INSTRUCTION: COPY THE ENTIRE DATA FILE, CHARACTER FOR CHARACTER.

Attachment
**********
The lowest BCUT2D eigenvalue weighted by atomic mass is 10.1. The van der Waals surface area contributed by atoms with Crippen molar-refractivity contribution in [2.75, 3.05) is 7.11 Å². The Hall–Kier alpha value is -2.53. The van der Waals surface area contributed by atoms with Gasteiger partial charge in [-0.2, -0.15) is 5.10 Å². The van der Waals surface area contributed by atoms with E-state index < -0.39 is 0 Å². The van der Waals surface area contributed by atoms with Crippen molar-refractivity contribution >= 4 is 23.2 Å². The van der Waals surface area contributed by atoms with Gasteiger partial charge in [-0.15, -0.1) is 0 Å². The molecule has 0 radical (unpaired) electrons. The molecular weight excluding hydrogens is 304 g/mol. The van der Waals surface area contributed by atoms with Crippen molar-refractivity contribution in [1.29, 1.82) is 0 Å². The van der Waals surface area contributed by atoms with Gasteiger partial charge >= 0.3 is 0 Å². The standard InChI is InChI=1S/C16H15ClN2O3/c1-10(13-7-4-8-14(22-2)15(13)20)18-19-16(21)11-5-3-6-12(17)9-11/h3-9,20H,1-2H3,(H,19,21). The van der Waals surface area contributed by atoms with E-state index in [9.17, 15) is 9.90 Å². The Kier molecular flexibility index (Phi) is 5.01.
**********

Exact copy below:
The lowest BCUT2D eigenvalue weighted by atomic mass is 10.1. The van der Waals surface area contributed by atoms with Crippen molar-refractivity contribution in [2.75, 3.05) is 7.11 Å². The Hall–Kier alpha value is -2.53. The van der Waals surface area contributed by atoms with Gasteiger partial charge in [-0.2, -0.15) is 5.10 Å². The van der Waals surface area contributed by atoms with E-state index < -0.39 is 0 Å². The van der Waals surface area contributed by atoms with Crippen molar-refractivity contribution >= 4 is 23.2 Å². The van der Waals surface area contributed by atoms with Gasteiger partial charge in [-0.15, -0.1) is 0 Å². The molecule has 0 radical (unpaired) electrons. The molecular weight excluding hydrogens is 304 g/mol. The van der Waals surface area contributed by atoms with Crippen molar-refractivity contribution in [1.29, 1.82) is 0 Å². The van der Waals surface area contributed by atoms with Gasteiger partial charge >= 0.3 is 0 Å². The standard InChI is InChI=1S/C16H15ClN2O3/c1-10(13-7-4-8-14(22-2)15(13)20)18-19-16(21)11-5-3-6-12(17)9-11/h3-9,20H,1-2H3,(H,19,21). The van der Waals surface area contributed by atoms with E-state index in [9.17, 15) is 9.90 Å². The Kier molecular flexibility index (Phi) is 5.01.